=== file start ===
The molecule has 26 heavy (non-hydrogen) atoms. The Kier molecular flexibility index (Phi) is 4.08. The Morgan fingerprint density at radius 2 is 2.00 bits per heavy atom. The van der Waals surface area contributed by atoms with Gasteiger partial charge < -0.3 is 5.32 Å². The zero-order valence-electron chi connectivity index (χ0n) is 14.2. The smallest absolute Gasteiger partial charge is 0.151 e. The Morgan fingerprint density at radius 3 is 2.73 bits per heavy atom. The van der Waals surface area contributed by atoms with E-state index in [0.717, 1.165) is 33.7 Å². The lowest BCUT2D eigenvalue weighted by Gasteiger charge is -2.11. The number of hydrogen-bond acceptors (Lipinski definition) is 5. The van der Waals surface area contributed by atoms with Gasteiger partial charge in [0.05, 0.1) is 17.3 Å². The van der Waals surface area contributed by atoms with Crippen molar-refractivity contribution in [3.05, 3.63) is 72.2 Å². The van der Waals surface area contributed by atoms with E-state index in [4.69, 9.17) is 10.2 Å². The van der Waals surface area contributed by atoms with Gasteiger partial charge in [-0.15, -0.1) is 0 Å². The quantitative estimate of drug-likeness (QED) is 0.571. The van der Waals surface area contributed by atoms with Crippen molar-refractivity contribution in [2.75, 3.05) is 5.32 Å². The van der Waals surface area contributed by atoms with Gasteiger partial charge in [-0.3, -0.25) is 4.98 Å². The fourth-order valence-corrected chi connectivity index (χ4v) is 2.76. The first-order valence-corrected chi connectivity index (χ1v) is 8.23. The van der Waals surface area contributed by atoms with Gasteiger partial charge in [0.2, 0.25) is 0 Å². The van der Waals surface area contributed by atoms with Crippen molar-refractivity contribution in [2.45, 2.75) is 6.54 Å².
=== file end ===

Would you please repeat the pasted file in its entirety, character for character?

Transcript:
The molecule has 26 heavy (non-hydrogen) atoms. The Kier molecular flexibility index (Phi) is 4.08. The Morgan fingerprint density at radius 2 is 2.00 bits per heavy atom. The van der Waals surface area contributed by atoms with Gasteiger partial charge < -0.3 is 5.32 Å². The zero-order valence-electron chi connectivity index (χ0n) is 14.2. The smallest absolute Gasteiger partial charge is 0.151 e. The Morgan fingerprint density at radius 3 is 2.73 bits per heavy atom. The van der Waals surface area contributed by atoms with E-state index in [0.717, 1.165) is 33.7 Å². The lowest BCUT2D eigenvalue weighted by Gasteiger charge is -2.11. The number of hydrogen-bond acceptors (Lipinski definition) is 5. The van der Waals surface area contributed by atoms with Gasteiger partial charge in [0.05, 0.1) is 17.3 Å². The van der Waals surface area contributed by atoms with Crippen molar-refractivity contribution in [3.05, 3.63) is 72.2 Å². The van der Waals surface area contributed by atoms with E-state index in [4.69, 9.17) is 10.2 Å². The van der Waals surface area contributed by atoms with Gasteiger partial charge in [-0.15, -0.1) is 0 Å². The quantitative estimate of drug-likeness (QED) is 0.571. The van der Waals surface area contributed by atoms with Crippen molar-refractivity contribution in [2.75, 3.05) is 5.32 Å². The van der Waals surface area contributed by atoms with Gasteiger partial charge in [-0.3, -0.25) is 4.98 Å². The fourth-order valence-corrected chi connectivity index (χ4v) is 2.76. The first-order valence-corrected chi connectivity index (χ1v) is 8.23. The van der Waals surface area contributed by atoms with Gasteiger partial charge in [0.2, 0.25) is 0 Å². The van der Waals surface area contributed by atoms with Crippen molar-refractivity contribution in [2.45, 2.75) is 6.54 Å².